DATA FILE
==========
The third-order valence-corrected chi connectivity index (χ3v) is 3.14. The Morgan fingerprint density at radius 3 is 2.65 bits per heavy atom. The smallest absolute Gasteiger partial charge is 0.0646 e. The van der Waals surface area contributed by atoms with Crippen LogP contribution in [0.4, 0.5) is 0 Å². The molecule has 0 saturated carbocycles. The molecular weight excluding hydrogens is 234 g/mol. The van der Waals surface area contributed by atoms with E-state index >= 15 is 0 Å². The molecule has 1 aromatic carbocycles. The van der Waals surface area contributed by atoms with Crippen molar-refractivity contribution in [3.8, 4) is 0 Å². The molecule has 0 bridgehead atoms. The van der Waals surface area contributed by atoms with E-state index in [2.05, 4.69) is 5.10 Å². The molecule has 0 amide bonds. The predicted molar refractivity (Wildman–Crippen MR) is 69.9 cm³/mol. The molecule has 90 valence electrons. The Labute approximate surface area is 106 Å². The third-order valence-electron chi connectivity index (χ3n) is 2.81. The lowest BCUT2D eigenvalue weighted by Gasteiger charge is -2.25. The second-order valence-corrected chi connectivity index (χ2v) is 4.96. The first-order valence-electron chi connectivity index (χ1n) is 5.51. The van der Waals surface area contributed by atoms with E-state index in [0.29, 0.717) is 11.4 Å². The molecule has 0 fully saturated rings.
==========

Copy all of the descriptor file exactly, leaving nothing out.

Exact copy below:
The third-order valence-corrected chi connectivity index (χ3v) is 3.14. The Morgan fingerprint density at radius 3 is 2.65 bits per heavy atom. The smallest absolute Gasteiger partial charge is 0.0646 e. The van der Waals surface area contributed by atoms with Crippen LogP contribution in [0.4, 0.5) is 0 Å². The molecule has 0 saturated carbocycles. The molecular weight excluding hydrogens is 234 g/mol. The van der Waals surface area contributed by atoms with E-state index >= 15 is 0 Å². The molecule has 1 aromatic carbocycles. The van der Waals surface area contributed by atoms with Crippen molar-refractivity contribution in [3.8, 4) is 0 Å². The molecule has 0 bridgehead atoms. The van der Waals surface area contributed by atoms with E-state index in [2.05, 4.69) is 5.10 Å². The molecule has 0 amide bonds. The predicted molar refractivity (Wildman–Crippen MR) is 69.9 cm³/mol. The molecule has 90 valence electrons. The Labute approximate surface area is 106 Å². The third-order valence-electron chi connectivity index (χ3n) is 2.81. The lowest BCUT2D eigenvalue weighted by Gasteiger charge is -2.25. The second-order valence-corrected chi connectivity index (χ2v) is 4.96. The first-order valence-electron chi connectivity index (χ1n) is 5.51. The van der Waals surface area contributed by atoms with E-state index in [0.29, 0.717) is 11.4 Å². The molecule has 0 fully saturated rings.